A University Committed To The Great Commission -- By: Parker, Skubik, and Stokes

Journal: Journal for Baptist Theology & Ministry
Volume: JBTM 01:2 (Fall 2003)
Article: A University Committed To The Great Commission
Author: Parker, Skubik, and Stokes


A University Committed To The Great Commission

Parker, Skubik, and Stokes

Jonathan K. Parker, Provost
Daniel Skubik, Dean, College of Arts and Sciences
H. Bruce Stokes, Dean, School of Behavioral Sciences
California Baptist University 8432 Magnolia Avenue
Riverside, CA 92504

Introduction

The primacy of the Great Commission as a part of Baptist identity and outlook has been apparent ever since the ascendancy of Missionary Baptists over Primitive Baptists during the early nineteenth century. Southern Baptists in particular have a long tradition of looking to the Great Commission as their rallying cry for outreach ministries, missions, and the establishment of educational institutions. Universities have been in existence since the eleventh century, and a variety of purposes have been assigned to them over the centuries. Today, there are various models that operationally define universities and their functions in society. What implications and problems arise when an institution defines itself both as a university and as an institution that is committed to the Great Commission? Are certain models of university purpose more appropriate than others? Are there characteristics or hallmarks that distinguish such a university?

The Great Commission

In order to address these questions, we will first look at the Great Commission. How Jesus’ command is interpreted has an enormous impact on how it is carried out in a university setting. The Great Commission, as understood by Christianity, is the statement made by Jesus of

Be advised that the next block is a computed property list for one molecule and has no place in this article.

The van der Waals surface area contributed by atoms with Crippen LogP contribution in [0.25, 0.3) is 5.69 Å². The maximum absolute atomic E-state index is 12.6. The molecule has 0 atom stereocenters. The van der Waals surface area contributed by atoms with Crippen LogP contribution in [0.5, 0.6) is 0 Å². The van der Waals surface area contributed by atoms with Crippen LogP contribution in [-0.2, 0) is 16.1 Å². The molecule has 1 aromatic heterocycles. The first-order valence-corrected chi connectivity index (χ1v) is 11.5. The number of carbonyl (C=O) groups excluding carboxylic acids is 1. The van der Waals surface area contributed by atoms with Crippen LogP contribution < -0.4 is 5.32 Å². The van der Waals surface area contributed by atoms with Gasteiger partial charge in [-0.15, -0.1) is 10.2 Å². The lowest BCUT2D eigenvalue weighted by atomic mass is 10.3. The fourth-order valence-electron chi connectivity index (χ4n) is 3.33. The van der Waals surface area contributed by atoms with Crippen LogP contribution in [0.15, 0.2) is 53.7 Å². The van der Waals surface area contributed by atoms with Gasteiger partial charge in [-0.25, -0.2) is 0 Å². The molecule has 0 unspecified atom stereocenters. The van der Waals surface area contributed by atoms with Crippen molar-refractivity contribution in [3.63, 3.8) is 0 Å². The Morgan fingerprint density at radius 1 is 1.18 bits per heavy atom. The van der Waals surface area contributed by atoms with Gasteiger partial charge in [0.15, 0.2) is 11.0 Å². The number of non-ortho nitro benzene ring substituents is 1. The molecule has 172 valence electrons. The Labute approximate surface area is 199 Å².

Nazareth to His disciples prior to His ascension into heaven. It is recorded in the Synoptic Gospels and the Book of Acts but is not found in the Gospel of John. In each version of this last instruction of Jesus to His disciples, the emphasis is somewhat different.

Mark’s Gospel is the most problematic both in text and theology.1 The received text, dominantly represented by the King James translation but maintained in most modern translations, contains the most commonly known version of the several text variations of this Gospel. The command is to Go into all the world and preach the Gospel to all creation (Mark 16:15 NASB). This version of the Commission also appears to include the necessity of baptism, and a listing of signs that will follow the believers confirming the Word preached. Luke’s Gospel and companion Acts of the Apostles which claims the same author, more passively states . . . that repentance for forgiveness would be proclaimed in His name to all nations, be...

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